NORMAL — The old saying about defense winning championships rang true for the Nashville Hornettes.
The Hornettes rode their defense to a 50-29 win over the No. 1-ranked St. Thomas More Sabers from Champaign 42-39 Saturday in the championship game of the Class 2A Girls State Basketball Tournament.
The Hornettes (33-2) limited the Sabers (32-3) to a season-low point total in claiming their first state title in girls basketball.
"We just try to guard people and we just try not to give easy baskets," Nashville coach Wayne Harre said. "We also try not to take bad shots. We try to make sure every possession means something. We try to do things with a purpose. If you get teams to buy into that, you can be pretty successful."
The Hornettes allowed an average of 28 points per game in their seven postseason contests.
Harre said his players had the ability to effectively apply the knowledge gained from a scouting report on the court.
"They're very intelligent, they understand what the opposing players' strength is and they could take that player's strong point away," Harre said. "If you take a player's strong point away, they really struggle."
No St. Thomas More player reached double figures in scoring. Tori McCoy, a 6-foot-4 freshman All-Stater, was held to nine points.
Shawn Rennergarbe, who stands 5-foot-11, drew the primary defensive assignment on McCoy.
"I've never guarded a 6-4 post player like her before, and hopefully I will never have to do it again," Rennergarbe said. "You know what, you have to do what you have to do to win, and it worked out. I had a lot of help from the other girls, Shaye (Harre) and Erica (Brown)."
Offensively, the Hornettes were led by Brown, who scored 14 points.
Brown, a senior, picked up the scoring load after Shaye Harre got in early foul trouble.
"She steps up in the final game of her career," Wayne Harre said. "A great way to go out."
Brown said the experience she's gained over the course of her career gave her the confidence to pick up her game when the Hornettes needed it.
"I felt more confidence out there this year, I felt stronger out there this year," Brown said. "I felt better out there, and I think our whole team did, too. I think that's what the difference was."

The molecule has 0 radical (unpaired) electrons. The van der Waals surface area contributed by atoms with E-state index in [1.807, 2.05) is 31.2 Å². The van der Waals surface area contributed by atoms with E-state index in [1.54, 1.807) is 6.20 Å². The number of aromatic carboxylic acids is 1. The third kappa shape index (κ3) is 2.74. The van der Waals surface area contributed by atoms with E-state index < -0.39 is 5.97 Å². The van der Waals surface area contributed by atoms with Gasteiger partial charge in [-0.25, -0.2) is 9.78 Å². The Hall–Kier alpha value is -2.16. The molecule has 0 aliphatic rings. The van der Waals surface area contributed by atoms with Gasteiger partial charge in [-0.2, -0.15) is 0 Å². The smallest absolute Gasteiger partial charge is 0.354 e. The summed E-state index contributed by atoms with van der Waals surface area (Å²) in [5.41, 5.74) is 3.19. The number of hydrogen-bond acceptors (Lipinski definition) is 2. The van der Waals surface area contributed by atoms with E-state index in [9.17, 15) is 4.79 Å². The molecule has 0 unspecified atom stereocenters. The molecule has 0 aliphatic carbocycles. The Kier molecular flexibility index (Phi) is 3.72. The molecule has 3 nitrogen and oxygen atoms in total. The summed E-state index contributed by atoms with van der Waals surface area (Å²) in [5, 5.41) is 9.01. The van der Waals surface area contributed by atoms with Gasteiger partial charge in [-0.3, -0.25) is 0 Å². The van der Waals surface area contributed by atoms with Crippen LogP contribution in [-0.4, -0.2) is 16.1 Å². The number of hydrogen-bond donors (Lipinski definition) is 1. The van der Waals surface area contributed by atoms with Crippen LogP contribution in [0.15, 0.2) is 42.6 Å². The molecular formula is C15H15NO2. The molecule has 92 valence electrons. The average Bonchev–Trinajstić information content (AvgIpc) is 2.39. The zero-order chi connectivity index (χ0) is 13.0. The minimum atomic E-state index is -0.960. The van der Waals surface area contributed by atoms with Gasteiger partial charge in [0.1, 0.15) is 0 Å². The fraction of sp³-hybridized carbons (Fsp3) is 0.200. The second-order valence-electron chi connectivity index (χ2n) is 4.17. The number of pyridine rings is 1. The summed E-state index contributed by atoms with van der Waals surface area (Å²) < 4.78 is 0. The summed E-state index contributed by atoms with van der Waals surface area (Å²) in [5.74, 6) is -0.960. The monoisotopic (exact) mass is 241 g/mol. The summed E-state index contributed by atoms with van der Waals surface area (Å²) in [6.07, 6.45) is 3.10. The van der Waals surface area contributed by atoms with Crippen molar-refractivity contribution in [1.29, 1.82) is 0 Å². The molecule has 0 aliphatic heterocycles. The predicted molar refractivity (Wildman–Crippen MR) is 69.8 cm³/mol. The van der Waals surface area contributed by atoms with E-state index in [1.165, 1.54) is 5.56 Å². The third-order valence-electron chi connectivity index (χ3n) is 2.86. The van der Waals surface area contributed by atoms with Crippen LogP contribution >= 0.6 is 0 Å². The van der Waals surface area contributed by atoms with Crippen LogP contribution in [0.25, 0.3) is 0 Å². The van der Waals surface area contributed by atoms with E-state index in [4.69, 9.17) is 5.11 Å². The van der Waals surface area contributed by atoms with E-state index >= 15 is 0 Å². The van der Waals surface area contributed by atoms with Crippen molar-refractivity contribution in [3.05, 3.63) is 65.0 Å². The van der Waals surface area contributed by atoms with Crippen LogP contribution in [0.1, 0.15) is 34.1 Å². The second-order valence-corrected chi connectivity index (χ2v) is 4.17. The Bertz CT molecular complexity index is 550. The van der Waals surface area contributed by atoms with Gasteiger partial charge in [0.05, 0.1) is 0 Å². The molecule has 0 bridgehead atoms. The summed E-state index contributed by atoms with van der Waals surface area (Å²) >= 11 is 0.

Guard Hannah Yung also gave the Hornettes a big boost by hitting three straight 3-pointers in a span of 1 minute, 5 seconds at the start of the third quarter.
"I was just in the moment, and I kind of just kept going," Yung said "Coach (Doug) Althoff has been working with me, and all of the coaches will stay after practice to help me improve my shots."
Yung's 3-point spree enabled the Hornettes to go up 30-15.
"She was on fire, and without that, I don't know how it would have turned out," Rennergarbe said.
Yung has the green light to shoot whenever opposing defenses sag off her trying to take away the Hornettes' inside game.
"Like today, I don't think they respected me," Yung said. "When I hit those three shots, they started guarding me more."
Nashville High is enjoying a special era in its girls sports program. The softball team won the Class 2A state championship last June and the golf team placed fourth in Class A behind Rennergarbe, who was the runner-up for medalist honors.
Shaye Harre, who also is a member of the softball team, said of winning two state titles: "They're both pretty sweet."
Shaye Harre said the Hornettes entered the state tournament feeling like they had some unfinished business after stumbling in the semifinals during her freshman and sophomore seasons.
"That first game was the most important game because we'd never won that game when I was here," Shaye Harre said of the Hornettes' 50-29 win over (Melrose Park) Walther Lutheran. "Just trying to break through that first game was a big step in the process."
That process ended with the Hornettes capping their 10th appearance in the state tournament with a state title.
Contact reporter Steve Korte at firstname.lastname@example.org or 239-2522.